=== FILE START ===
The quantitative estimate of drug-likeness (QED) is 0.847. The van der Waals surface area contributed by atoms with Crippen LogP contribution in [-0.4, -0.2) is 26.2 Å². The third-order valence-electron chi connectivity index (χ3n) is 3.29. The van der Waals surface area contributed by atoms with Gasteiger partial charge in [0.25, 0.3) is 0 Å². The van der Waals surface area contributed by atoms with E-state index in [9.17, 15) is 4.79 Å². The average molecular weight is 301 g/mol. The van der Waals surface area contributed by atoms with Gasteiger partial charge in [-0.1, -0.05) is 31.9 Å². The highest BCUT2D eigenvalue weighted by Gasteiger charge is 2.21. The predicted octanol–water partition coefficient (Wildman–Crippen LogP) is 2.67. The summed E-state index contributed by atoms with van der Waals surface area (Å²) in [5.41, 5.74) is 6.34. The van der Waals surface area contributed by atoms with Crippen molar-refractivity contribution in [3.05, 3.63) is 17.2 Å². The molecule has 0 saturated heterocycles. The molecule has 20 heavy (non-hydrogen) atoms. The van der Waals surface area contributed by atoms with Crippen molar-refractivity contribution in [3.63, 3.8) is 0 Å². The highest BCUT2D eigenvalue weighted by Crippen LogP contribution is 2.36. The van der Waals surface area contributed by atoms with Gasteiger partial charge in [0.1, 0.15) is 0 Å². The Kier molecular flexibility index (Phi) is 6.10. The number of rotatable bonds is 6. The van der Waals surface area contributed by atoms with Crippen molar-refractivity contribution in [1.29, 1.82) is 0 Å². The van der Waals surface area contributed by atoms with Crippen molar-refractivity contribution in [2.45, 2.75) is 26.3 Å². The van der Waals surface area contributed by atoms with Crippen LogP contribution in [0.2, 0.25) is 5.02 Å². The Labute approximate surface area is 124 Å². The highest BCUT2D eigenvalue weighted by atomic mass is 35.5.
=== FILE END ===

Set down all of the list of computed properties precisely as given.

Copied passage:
The quantitative estimate of drug-likeness (QED) is 0.847. The van der Waals surface area contributed by atoms with Crippen LogP contribution in [-0.4, -0.2) is 26.2 Å². The third-order valence-electron chi connectivity index (χ3n) is 3.29. The van der Waals surface area contributed by atoms with Gasteiger partial charge in [0.25, 0.3) is 0 Å². The van der Waals surface area contributed by atoms with E-state index in [9.17, 15) is 4.79 Å². The average molecular weight is 301 g/mol. The van der Waals surface area contributed by atoms with Gasteiger partial charge in [-0.1, -0.05) is 31.9 Å². The highest BCUT2D eigenvalue weighted by Gasteiger charge is 2.21. The predicted octanol–water partition coefficient (Wildman–Crippen LogP) is 2.67. The summed E-state index contributed by atoms with van der Waals surface area (Å²) in [5.41, 5.74) is 6.34. The van der Waals surface area contributed by atoms with Crippen molar-refractivity contribution in [3.05, 3.63) is 17.2 Å². The molecule has 0 saturated heterocycles. The molecule has 20 heavy (non-hydrogen) atoms. The van der Waals surface area contributed by atoms with Crippen molar-refractivity contribution in [3.63, 3.8) is 0 Å². The highest BCUT2D eigenvalue weighted by Crippen LogP contribution is 2.36. The van der Waals surface area contributed by atoms with Gasteiger partial charge in [0.1, 0.15) is 0 Å². The Kier molecular flexibility index (Phi) is 6.10. The number of rotatable bonds is 6. The van der Waals surface area contributed by atoms with Crippen molar-refractivity contribution in [1.29, 1.82) is 0 Å². The van der Waals surface area contributed by atoms with Crippen molar-refractivity contribution in [2.45, 2.75) is 26.3 Å². The van der Waals surface area contributed by atoms with Crippen LogP contribution in [0.2, 0.25) is 5.02 Å². The Labute approximate surface area is 124 Å². The highest BCUT2D eigenvalue weighted by atomic mass is 35.5.